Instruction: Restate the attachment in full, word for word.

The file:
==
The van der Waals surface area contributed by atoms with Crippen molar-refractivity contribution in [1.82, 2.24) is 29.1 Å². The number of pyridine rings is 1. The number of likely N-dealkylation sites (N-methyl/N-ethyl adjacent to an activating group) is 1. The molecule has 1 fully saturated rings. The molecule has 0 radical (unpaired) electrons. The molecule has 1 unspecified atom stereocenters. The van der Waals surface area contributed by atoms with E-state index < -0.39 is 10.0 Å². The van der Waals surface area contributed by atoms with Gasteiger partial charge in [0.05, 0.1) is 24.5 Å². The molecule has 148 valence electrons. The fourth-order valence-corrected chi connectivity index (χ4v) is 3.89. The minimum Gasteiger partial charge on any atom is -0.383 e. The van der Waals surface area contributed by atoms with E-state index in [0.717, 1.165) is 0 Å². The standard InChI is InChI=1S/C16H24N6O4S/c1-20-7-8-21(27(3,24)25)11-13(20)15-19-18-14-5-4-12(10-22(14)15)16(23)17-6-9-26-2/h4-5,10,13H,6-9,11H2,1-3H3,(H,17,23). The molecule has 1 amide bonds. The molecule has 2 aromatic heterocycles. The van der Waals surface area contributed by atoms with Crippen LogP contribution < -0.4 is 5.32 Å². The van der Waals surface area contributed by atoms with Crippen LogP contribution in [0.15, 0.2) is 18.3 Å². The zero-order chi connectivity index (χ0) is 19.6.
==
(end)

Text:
The van der Waals surface area contributed by atoms with Crippen molar-refractivity contribution in [1.82, 2.24) is 29.1 Å². The number of pyridine rings is 1. The number of likely N-dealkylation sites (N-methyl/N-ethyl adjacent to an activating group) is 1. The molecule has 1 fully saturated rings. The molecule has 0 radical (unpaired) electrons. The molecule has 1 unspecified atom stereocenters. The van der Waals surface area contributed by atoms with E-state index < -0.39 is 10.0 Å². The van der Waals surface area contributed by atoms with Gasteiger partial charge in [0.05, 0.1) is 24.5 Å². The molecule has 148 valence electrons. The fourth-order valence-corrected chi connectivity index (χ4v) is 3.89. The minimum Gasteiger partial charge on any atom is -0.383 e. The van der Waals surface area contributed by atoms with E-state index in [0.717, 1.165) is 0 Å². The standard InChI is InChI=1S/C16H24N6O4S/c1-20-7-8-21(27(3,24)25)11-13(20)15-19-18-14-5-4-12(10-22(14)15)16(23)17-6-9-26-2/h4-5,10,13H,6-9,11H2,1-3H3,(H,17,23). The molecule has 1 amide bonds. The molecule has 2 aromatic heterocycles. The van der Waals surface area contributed by atoms with Crippen LogP contribution < -0.4 is 5.32 Å². The van der Waals surface area contributed by atoms with Crippen LogP contribution in [0.15, 0.2) is 18.3 Å². The zero-order chi connectivity index (χ0) is 19.6.